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What life was like as James Bond’s personal assistant

Gareth Owen with James Bond star Sir Roger Moore
Gareth Owen with James Bond star Sir Roger Moore

As a keen moviegoer growing up in Wrexham, North Wales in the 1980s, it never occurred to Gareth Owen that one day he’d be right-hand man to an international film star.

But in 2001, aged 28, he became the personal assistant to Roger Moore, the star of seven James Bond movies.

Now he has written a memoir, Raising An Eyebrow, on his 16 years at Roger Moore’s side, up until the star’s death from cancer aged 89 in 2017.

“I didn’t work for Roger Moore, I worked with him,” insists Gareth, who now devotes his time to writing and developing film projects. “He never threw his weight around when we were together and we never had a cross word in 16 years. He was an absolute gentleman.”

The one thing Roger Moore hated was rudeness and there were times, says Gareth, when the star would make his feelings known to someone who was less than courteous.

On one occasion, when he was due to appear on a BBC chat show, he was prevented from entering the car park without showing some ID. Sir Roger told his driver to turn the car round and return to his hotel.

“He never expected anyone to roll out the red carpet but he simply couldn’t tolerate bad manners,” says Gareth.

A huge fan of the James Bond films since childhood, Gareth first visited Pinewood Studios, where the franchise is based, in 1989, when he was 16, to attend a convention of James Bond fans.

Five years later he established an office there, organising British Film Day and writing an unauthorised biography of Roger Moore.

When Sir Roger’s long-serving PA, Doris Spriggs, retired in 2001, Gareth offered his services as a replacement. With top organisational skills and a working knowledge of the film industry, Gareth was ideally placed to run Roger Moore’s professional life.

He saw to flights and hotel bookings, book signings (as well as co-writing most books credited to Sir Roger), dealt with correspondence, accompanied him innumerable times, and later acted as on-stage interviewer when Sir Roger made personal appearances.

“Roger lived in Switzerland for half the year, where he could just be himself, but when he came to the UK he was Roger Moore the movie star. His wife Kristina would always insist he wore a smart shirt and tie, with the trademark blazer, because they never knew when they’d be photographed. Being instantly recognisable, there was an awareness of the image when he was back home.”

The star would say to Gareth that the only way he could walk around London was not to make eye contact. “By the time people recognised him it was too late, he’d moved on. People always looked up if you walked into a restaurant with him, and he was very good natured about signing autographs and dispensing charm.”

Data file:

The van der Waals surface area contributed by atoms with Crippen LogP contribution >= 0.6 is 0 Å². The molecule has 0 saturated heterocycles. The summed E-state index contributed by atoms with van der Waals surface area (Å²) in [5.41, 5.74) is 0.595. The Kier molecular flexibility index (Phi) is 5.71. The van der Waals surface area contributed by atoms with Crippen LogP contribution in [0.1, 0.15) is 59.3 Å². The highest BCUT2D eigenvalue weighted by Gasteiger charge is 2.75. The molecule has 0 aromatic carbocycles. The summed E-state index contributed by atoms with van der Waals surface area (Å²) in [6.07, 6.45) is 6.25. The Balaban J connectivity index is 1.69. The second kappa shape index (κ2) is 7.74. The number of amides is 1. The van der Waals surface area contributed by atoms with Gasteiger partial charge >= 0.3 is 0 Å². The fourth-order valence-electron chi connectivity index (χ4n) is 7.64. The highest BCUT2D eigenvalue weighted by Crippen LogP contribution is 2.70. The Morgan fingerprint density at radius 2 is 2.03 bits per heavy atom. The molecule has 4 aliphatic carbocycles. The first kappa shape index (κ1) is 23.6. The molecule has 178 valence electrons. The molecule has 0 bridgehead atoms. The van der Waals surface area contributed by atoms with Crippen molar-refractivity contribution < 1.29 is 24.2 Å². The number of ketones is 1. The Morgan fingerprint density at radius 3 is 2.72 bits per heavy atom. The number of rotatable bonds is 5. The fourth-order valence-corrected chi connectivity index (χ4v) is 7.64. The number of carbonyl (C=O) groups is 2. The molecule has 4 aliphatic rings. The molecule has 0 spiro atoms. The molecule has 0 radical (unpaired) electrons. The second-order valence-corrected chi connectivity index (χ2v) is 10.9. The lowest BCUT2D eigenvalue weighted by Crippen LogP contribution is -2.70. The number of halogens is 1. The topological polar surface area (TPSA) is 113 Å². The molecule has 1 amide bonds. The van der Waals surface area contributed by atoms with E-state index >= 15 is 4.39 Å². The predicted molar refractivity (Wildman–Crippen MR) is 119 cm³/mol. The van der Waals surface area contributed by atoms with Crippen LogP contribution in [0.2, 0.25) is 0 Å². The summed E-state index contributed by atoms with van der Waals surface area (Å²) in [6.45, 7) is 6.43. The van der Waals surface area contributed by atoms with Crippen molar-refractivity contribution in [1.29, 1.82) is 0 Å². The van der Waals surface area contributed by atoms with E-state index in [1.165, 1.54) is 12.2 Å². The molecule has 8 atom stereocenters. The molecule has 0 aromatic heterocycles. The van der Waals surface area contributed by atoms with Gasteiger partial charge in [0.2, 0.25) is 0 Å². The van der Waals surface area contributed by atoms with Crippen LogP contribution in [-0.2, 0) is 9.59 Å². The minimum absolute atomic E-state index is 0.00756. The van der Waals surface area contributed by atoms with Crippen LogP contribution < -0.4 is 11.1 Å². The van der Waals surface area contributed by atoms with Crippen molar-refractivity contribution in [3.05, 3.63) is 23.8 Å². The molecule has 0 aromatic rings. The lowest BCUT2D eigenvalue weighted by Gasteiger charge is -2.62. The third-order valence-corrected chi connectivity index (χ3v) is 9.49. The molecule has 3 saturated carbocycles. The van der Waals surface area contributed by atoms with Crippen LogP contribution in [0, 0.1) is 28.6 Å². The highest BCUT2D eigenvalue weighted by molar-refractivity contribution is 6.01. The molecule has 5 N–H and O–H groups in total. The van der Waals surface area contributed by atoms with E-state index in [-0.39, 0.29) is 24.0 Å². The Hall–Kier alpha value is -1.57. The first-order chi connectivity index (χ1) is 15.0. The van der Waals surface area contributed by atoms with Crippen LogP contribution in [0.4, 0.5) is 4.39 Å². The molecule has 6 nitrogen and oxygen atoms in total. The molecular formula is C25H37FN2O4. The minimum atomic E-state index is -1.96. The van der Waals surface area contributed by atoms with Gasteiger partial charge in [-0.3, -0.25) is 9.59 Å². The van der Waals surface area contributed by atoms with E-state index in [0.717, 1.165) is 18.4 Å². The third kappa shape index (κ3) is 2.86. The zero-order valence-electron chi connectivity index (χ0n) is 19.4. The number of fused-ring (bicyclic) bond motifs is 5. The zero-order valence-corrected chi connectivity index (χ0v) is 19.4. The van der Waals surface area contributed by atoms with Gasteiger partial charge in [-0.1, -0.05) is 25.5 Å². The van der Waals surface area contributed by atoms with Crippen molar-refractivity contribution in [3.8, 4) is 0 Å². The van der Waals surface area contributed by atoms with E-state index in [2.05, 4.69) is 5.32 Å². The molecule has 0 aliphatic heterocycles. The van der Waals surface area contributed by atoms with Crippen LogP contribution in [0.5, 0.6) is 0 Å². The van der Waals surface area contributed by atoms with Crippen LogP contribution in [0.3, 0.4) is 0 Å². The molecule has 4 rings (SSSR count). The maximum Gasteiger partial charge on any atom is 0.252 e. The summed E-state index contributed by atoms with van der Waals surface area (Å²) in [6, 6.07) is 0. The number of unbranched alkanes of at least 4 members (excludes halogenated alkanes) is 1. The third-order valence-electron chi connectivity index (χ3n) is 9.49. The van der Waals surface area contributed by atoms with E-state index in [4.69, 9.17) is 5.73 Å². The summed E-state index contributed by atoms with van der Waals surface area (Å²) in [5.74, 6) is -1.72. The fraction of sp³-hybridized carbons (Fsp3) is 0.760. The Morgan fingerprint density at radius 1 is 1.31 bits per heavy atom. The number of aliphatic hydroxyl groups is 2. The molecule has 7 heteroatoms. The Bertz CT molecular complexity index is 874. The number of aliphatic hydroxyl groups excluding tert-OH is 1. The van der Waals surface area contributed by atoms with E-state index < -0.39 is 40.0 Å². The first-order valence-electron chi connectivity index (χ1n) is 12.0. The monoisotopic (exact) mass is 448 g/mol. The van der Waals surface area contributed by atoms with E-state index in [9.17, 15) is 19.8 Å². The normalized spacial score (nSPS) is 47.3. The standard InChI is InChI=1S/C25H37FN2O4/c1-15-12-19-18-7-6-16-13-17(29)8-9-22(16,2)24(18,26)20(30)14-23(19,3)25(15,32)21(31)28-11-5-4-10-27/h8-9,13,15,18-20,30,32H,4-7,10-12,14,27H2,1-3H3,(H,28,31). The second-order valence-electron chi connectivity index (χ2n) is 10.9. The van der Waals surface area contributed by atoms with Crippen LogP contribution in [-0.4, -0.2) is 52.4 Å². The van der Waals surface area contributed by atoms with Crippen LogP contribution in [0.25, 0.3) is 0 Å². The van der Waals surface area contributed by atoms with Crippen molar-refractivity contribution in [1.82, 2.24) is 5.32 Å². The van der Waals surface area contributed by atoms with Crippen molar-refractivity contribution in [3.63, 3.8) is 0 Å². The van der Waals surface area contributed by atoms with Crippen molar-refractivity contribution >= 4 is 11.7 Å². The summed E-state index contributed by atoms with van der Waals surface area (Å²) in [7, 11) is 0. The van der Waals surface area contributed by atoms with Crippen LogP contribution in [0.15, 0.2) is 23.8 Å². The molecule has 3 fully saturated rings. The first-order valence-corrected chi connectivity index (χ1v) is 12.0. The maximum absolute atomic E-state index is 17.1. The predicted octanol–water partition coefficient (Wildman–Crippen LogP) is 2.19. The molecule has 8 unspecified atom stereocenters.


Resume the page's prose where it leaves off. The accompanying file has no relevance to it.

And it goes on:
Later in life, after he’d more or less given up acting, Gareth organised personal appearances for the actor – An Evening With Sir Roger Moore – around the country when Gareth would interview him about his career and invite questions from the audience.

“He would always be terrified of walking out on stage,” says Gareth. “He used to stand in the wings, taking very deep breaths, and he’d say to me, ‘If the adrenalin doesn’t kick in, please get me off stage quick as you can.’ My job was to prompt him and nudge him and make sure he didn’t go too far off track. It was an opportunity for him to show off his mimicry skills. He did terrific impressions of Noel Coward, Tony Curtis and Richard Burton.”

One of the star’s few regrets was that he never got to appear with Morecambe and Wise. He loved funnymen and jumped at the chance to appear in The Play What I Wrote, the theatrical celebration of the UK’s favourite double act, even though he had heart problems during the show.

“He was always fun to be around,” says Gareth. “He never took himself too seriously and enjoyed winding people up.”

There was a running joke about the veteran actor Desmond Llewellyn, who played the gadgets expert Q in the earlier Bond films, being hopeless with technology in real life. “He had problems with all the jargon associated with technology, and Roger once got the director to hand Desmond a revised script on the day of filming, containing lots of complicated tech stuff which threw the poor man completely.”

As well as his schoolboy humour, Sir Roger preferred simple culinary pleasures such as beans on toast, eggs and bacon and cottage pie to fancy restaurant food.

Gareth was on hand to help the star through his final months. “He started treatment for cancer only weeks after his last stage appearance. He was terribly brave and positive through it all. He never once asked ‘Why me?’. I think he was just grateful for the life he’d had.”

Did Gareth ever try to persuade him to stop working when his health began to fail?

“No, work kept Roger going. He loved earning money and I think it gave him a buzz to tell people he was still working. He loved to be busy and he loved to entertain people.”

Was it cathartic for Gareth writing about his relationship with the star? “Yes it was. I did it for myself really. Writing the book enabled me to deal with all the stuff I’d bottled up in those last months of Roger’s life. It gave me closure and made it possible for me to move on with my life.”


Raising An Eyebrow: My Life With Sir Roger Moore is published by The History Press.